Let me begin by thanking SRSG La Lime for briefing us today.
Last year, Haiti faced multiple crises that would shake the core of any country. The handling of these crises and much-needed sustainable development in Haiti cannot be achieved without restoring confidence in the political and judiciary system based on the rule of law.
All political actors must commit to an inclusive dialogue to resolve the current political impasse and as soon as feasible, organize new, and legitimate elections. An inclusive process, including the full, equal, and meaningful participation of women, must continue to find a Haitian solution to the political situation.
This situation could benefit from a stronger international engagement with and in Haiti, including a stronger BINUH.
As highlighted in the Secretary-General’s report, human rights violations and abuses associated with the armed violence in Port-au-Prince are alarming and must be addressed with urgency. In particular, the reported use of sexual violence and rape by criminal gangs as a weapon to terrorize and assert control must stop. The gang violence continues to displace affected populations. Women and children make up the majority of those displaced. People with disabilities are at particular risk.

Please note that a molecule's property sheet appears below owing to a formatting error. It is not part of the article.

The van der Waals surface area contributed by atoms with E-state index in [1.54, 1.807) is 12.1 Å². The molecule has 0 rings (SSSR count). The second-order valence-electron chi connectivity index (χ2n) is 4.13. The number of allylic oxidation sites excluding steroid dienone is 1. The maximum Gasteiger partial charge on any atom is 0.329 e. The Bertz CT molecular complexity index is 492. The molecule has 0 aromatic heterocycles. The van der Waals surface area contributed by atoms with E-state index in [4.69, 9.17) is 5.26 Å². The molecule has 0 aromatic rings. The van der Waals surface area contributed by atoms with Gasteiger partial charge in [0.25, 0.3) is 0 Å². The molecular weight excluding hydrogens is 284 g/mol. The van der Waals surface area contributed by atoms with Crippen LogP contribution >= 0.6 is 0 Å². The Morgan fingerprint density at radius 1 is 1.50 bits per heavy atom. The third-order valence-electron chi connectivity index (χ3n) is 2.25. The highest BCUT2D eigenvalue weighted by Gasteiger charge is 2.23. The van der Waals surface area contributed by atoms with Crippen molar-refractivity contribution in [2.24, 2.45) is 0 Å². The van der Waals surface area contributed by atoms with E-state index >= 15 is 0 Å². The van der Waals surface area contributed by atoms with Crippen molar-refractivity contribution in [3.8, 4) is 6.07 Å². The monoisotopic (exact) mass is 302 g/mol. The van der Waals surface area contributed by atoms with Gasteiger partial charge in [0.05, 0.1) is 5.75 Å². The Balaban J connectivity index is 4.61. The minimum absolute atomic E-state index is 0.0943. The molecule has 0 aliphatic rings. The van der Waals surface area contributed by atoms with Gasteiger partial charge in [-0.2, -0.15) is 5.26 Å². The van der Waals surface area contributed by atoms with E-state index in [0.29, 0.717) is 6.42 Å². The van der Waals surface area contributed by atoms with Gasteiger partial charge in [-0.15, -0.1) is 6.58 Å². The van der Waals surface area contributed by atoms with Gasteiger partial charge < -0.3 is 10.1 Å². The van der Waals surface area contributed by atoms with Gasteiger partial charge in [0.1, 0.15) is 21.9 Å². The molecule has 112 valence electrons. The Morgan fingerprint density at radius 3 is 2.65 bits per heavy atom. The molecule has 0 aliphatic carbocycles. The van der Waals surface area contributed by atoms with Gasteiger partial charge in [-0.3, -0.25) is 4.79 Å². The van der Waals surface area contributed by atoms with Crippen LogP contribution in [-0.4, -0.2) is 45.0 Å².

Norway calls upon the authorities to do more to protect their citizens, to ensure that humanitarian workers have unhindered access and to swiftly implement the national community violence reduction strategy.
The underlying root causes that have led to today’s demanding situation for the Haitian people must be addressed. Close coordination is key if we are to succeed in our efforts to support a more positive development for Haiti.
We were very pleased this week that the Haitian government and the UN were able to mobilize a contribution from the international community of 600 mill USD for the post-earthquake reconstruction of areas in the southern peninsula. The world will continue to face both increasingly powerful hurricanes and the impact of climate change that contribute to increased humanitarian needs. We must do more to assist those countries that are most affected, Haiti clearly being one of those.
One area of particular importance is building capacity to implement the National Risk and Disaster Management Plan 2019-2030.
Norway looks forward to the assessment of the BINUH mandate. The assessment must be transparent and based on an inclusive process with all partners, including members of civil society. We need a reinforced BINUH that is fit for purpose and ready to take on the challenges on the ground. This is not the time for less international engagement with and in Haiti.
BINUH and the UN have an even more critical role to play in creating a more stable and prosperous future for Haiti.